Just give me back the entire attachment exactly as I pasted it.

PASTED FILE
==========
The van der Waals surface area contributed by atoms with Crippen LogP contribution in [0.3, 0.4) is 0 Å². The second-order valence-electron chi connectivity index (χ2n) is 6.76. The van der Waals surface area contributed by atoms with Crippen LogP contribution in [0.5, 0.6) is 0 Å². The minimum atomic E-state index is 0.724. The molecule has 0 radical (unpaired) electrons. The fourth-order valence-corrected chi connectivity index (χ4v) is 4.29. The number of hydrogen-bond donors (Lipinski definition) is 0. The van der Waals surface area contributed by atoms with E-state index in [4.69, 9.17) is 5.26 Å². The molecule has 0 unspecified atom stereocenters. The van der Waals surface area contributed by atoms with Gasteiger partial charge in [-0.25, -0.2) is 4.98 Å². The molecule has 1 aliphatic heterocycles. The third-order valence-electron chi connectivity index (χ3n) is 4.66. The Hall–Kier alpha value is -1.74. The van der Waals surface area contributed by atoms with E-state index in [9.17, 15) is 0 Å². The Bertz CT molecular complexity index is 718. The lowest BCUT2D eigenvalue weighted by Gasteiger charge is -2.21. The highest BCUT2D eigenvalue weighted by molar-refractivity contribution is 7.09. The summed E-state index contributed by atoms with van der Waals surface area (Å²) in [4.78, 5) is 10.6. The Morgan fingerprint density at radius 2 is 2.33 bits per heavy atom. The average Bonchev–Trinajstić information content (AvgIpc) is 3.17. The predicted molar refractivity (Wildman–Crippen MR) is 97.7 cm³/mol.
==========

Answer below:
The van der Waals surface area contributed by atoms with Crippen LogP contribution in [0.3, 0.4) is 0 Å². The second-order valence-electron chi connectivity index (χ2n) is 6.76. The van der Waals surface area contributed by atoms with Crippen LogP contribution in [0.5, 0.6) is 0 Å². The minimum atomic E-state index is 0.724. The molecule has 0 radical (unpaired) electrons. The fourth-order valence-corrected chi connectivity index (χ4v) is 4.29. The number of hydrogen-bond donors (Lipinski definition) is 0. The van der Waals surface area contributed by atoms with E-state index in [4.69, 9.17) is 5.26 Å². The molecule has 0 unspecified atom stereocenters. The van der Waals surface area contributed by atoms with Gasteiger partial charge in [-0.25, -0.2) is 4.98 Å². The molecule has 1 aliphatic heterocycles. The third-order valence-electron chi connectivity index (χ3n) is 4.66. The Hall–Kier alpha value is -1.74. The van der Waals surface area contributed by atoms with E-state index in [9.17, 15) is 0 Å². The Bertz CT molecular complexity index is 718. The lowest BCUT2D eigenvalue weighted by Gasteiger charge is -2.21. The highest BCUT2D eigenvalue weighted by molar-refractivity contribution is 7.09. The summed E-state index contributed by atoms with van der Waals surface area (Å²) in [4.78, 5) is 10.6. The Morgan fingerprint density at radius 2 is 2.33 bits per heavy atom. The average Bonchev–Trinajstić information content (AvgIpc) is 3.17. The predicted molar refractivity (Wildman–Crippen MR) is 97.7 cm³/mol.